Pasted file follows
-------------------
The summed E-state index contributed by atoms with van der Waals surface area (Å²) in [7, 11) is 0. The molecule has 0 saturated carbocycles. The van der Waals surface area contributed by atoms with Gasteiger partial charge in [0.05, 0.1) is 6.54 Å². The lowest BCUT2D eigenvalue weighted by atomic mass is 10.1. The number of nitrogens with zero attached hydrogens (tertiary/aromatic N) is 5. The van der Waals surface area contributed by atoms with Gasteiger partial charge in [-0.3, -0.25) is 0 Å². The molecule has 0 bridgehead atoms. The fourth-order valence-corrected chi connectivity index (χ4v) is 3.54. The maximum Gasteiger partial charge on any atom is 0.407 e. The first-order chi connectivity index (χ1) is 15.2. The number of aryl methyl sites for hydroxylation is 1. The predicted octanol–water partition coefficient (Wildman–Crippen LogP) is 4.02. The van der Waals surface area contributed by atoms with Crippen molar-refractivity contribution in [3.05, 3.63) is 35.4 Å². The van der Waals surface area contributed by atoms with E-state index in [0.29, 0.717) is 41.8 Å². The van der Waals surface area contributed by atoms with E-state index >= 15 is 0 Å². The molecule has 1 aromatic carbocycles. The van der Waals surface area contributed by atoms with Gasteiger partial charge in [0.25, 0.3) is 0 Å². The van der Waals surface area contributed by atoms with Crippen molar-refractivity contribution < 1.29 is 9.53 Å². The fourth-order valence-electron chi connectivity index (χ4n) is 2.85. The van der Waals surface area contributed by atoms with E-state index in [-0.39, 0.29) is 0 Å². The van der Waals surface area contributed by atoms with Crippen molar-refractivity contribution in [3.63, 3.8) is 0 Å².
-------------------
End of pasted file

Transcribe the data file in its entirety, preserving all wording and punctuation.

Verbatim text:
The summed E-state index contributed by atoms with van der Waals surface area (Å²) in [7, 11) is 0. The molecule has 0 saturated carbocycles. The van der Waals surface area contributed by atoms with Gasteiger partial charge in [0.05, 0.1) is 6.54 Å². The lowest BCUT2D eigenvalue weighted by atomic mass is 10.1. The number of nitrogens with zero attached hydrogens (tertiary/aromatic N) is 5. The van der Waals surface area contributed by atoms with Gasteiger partial charge in [-0.3, -0.25) is 0 Å². The molecule has 0 bridgehead atoms. The fourth-order valence-corrected chi connectivity index (χ4v) is 3.54. The maximum Gasteiger partial charge on any atom is 0.407 e. The first-order chi connectivity index (χ1) is 15.2. The number of aryl methyl sites for hydroxylation is 1. The predicted octanol–water partition coefficient (Wildman–Crippen LogP) is 4.02. The van der Waals surface area contributed by atoms with Crippen molar-refractivity contribution in [3.05, 3.63) is 35.4 Å². The van der Waals surface area contributed by atoms with E-state index in [0.29, 0.717) is 41.8 Å². The van der Waals surface area contributed by atoms with E-state index >= 15 is 0 Å². The molecule has 1 aromatic carbocycles. The van der Waals surface area contributed by atoms with Gasteiger partial charge in [0.25, 0.3) is 0 Å². The van der Waals surface area contributed by atoms with Crippen molar-refractivity contribution < 1.29 is 9.53 Å². The fourth-order valence-electron chi connectivity index (χ4n) is 2.85. The van der Waals surface area contributed by atoms with E-state index in [-0.39, 0.29) is 0 Å². The van der Waals surface area contributed by atoms with Crippen molar-refractivity contribution in [3.63, 3.8) is 0 Å².